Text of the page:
Alibaba’s presence in the United States is growing, as the company went public in the U.S. market last month at a record $68 a share.

For more:
-See this Forbes article
-See this Reuters article

Related stories:
Groupon targets Costco and Sam’s Club with Groupon Basics
Amazon’s relaunches as online grocer with a twist
Walmart, Costco agree to online unit pricing
Walmart introduces new grocery drive-through concept
FreshDirect voted best online grocery service

Read more about: Costco, Walmart

Amazon to open holiday pop-up stores


By Jacqueline Renfrow

Amazon (NASDAQ:AMZN) will open retail stores in San Francisco and Sacramento as early as next week. One holiday pop-up store will be located in the Westfield San Francisco Centre in downtown San Francisco, reported GeekWire. The exact location of the Sacramento store has not yet been confirmed.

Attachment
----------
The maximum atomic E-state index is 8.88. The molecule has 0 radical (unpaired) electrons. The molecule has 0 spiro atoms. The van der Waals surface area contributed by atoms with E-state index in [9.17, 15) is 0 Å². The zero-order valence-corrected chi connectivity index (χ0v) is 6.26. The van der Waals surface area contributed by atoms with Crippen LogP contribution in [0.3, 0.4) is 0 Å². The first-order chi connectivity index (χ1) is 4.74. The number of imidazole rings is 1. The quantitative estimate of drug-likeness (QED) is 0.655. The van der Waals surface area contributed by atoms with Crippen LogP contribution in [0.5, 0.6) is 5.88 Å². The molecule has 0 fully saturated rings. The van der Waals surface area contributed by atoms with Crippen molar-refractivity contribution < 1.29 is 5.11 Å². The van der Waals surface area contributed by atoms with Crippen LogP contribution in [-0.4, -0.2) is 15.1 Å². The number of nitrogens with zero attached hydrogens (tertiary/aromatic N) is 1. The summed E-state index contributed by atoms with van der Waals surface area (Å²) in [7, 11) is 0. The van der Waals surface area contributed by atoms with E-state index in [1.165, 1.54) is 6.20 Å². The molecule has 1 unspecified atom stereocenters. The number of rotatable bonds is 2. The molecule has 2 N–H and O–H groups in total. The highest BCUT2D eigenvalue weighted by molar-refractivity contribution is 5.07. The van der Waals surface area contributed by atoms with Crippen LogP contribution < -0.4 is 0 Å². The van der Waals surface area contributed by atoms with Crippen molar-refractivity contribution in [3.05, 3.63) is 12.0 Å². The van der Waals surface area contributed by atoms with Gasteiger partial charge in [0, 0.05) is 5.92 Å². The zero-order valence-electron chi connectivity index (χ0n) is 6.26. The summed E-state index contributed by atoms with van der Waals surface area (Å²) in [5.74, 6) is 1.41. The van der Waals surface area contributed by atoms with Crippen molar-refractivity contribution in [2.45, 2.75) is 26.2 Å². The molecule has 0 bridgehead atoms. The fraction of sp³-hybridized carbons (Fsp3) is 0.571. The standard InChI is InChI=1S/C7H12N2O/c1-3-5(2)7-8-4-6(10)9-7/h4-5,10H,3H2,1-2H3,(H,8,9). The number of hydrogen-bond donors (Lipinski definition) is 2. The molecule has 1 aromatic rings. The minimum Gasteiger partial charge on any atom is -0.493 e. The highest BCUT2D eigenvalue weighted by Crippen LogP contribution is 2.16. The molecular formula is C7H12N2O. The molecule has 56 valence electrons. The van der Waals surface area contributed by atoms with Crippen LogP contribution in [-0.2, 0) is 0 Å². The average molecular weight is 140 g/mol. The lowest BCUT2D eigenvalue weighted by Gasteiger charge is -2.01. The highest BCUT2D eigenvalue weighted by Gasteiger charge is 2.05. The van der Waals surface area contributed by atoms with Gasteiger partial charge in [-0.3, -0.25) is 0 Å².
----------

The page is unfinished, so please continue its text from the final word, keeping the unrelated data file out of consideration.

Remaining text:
“We’re excited to open new pop-up kiosks in San Francisco and Sacramento in time for the holidays so that customers can try out our new devices,” a spokeswoman told GeekWire. “The team is moving incredibly quickly–already this year we’ve launched Fire TV, Fire phone, new Fire tablets, new Kindle e-readers, and a bunch of new features and services. While customers can already see our products online and at retailers like Best Buy and Staples, we wanted to provide another option to try out our full line-up leading into the holidays.”

Amazon had experimented with physical retail through automated vending machines for its Kindle e-readers and Kindle Fire tablets. The company has also tested the installation of lockers in other retailers’ stores.